Friday, 4 July 2008

Nature or nurture?

The Three Graces by Antonio Canova, 1817.

Like The Three Graces, so too exist taste, flair, and elegance.
Where does it all stem from? Is it merely a manifestation of, or in some cases a reaction to, one's background ? Or, is it something more ?

An Aesthete' Lament regarding Hubert de Givenchy,
Something to ponder: Would he have been as elegant if he was a selfmade man and learned about taste on his own? Or does his elegance come from being a baron, ie having grown up in an aristocratic milieu?

Whilst taste can be taught, the same cannot be said of elegance. After all, good taste is nothing more than an accepted paradigm. Elegance is like flair, either one has it or one doesn't. Elegance is akin to the attainment of a state of grace. It is unshakable and immutable. Monsieur de Givenchy is one of the rare few who seem to have been born with it. One suspects, had he been born a peasant and been a pig farmer, undoubtedly he would have been the most elegant pig farmer the world had ever known.

In spite of her mysterious background, Gloria Guinness, dubbed La Ultima, was one of the most flawlessly elegant women of the XX Century.

Now playing: Sarah Vaughan - I'm Glad There's You
via FoxyTunes


lady jicky said...

I love the statue of the Three Graces . I think one is born elegant - its hard to teach but taste on the other hand can be if the person wants to learn.

Cote de Texas said...

What about Oscar de la Renta. I think he has such elegance and he came from, well, not much. Taste, yes. Elegance - with out a doubt. Looks? Can you be elegant and be ugly too? Or must you be gorgeously handsome to be elegant?

And I don't think you can aquire taste really. Good taste. YOu either have it or your don't imo.

Pigtown-Design said...

All of the money in the world doesn't buy good taste... see maison 21's most recent post about moscow mafioso!

Easy and Elegant Life said...

I believe that elegance can be acquired, but that one must be willing to acquire it, to unlearn that which is inelegant and retrain one's self to make the more elegant gesture, remark, or simply to choose the more elegant path. Then it becomes a question of refining one's presentation to the world. As with many things, ruthless editing is required.

Of course the effect may be too studied, at first. But shying away from affectation and with careful diligence, one may hope to follow in Archie Leach's footsteps.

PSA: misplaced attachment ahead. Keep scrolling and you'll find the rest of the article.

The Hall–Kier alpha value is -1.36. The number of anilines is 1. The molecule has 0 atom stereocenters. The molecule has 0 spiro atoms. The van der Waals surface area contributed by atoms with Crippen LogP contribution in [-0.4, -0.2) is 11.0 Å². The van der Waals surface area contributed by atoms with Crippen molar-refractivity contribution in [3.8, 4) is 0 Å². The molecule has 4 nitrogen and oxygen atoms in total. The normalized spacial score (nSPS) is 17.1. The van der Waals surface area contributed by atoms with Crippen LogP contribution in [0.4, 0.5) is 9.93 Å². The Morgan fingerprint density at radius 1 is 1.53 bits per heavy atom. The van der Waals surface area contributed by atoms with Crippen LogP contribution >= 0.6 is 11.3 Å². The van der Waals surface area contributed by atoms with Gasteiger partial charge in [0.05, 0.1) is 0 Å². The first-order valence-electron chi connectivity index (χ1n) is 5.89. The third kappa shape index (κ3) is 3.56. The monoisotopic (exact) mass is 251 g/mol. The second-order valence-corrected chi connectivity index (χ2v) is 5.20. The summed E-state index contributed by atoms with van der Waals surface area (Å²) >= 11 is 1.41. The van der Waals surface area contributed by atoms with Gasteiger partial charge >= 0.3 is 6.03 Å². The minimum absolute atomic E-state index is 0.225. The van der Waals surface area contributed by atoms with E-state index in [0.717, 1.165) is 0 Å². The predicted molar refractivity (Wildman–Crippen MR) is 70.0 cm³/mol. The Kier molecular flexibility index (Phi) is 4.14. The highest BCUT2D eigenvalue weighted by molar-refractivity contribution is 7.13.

Simplicity and restraint is to be much admired. Witness Mons. de Givenchy in the Charlie Rose segment. He is simply, but very well-dressed, nicely groomed and well-spoken. I believe, listening to his comments, that he is elegant because he makes the effort to be so.

Certainly a good upbringing is a tremendous benefit, as he would have been exposed to those with good manners who were used to living more graciously, during a more gracious epoch. But, wouldn't that have been learning by example?

And yes, I agree that taste is subjectively based on what is considered to be beautiful; but as a society haven't we embraced certain things/paintings/performances as empirically beautiful and therefore tasteful? Regardless of the prevailing fashions, wouldn't a painting by Ingres be beautiful? It is only those things on the extremes that have yet to be accepted as beautiful or tasteful that are suspect to our eyes. Training those eyes in the museums of the world and through wonderful resources like this blog, even allows one's tastes to evolve. (By the way, Thomas Fink has a wonderful essay on empirical beauty in "The Man's Book." In it he uses units of Helens-of-Troy to rate empirical beauty.)

Anyway, sorry to prattle on, but this is a topic that I find intrinsic to my pursuits. Thanks for the soapbox!

Mrs. Blandings said...

I adore Nora Ephron's opinion that "Everyone thinks that they have good taste and that can't possibly be true" or something along those lines. Elegance stems from self-esteem and empathy; those things can certainly be learned.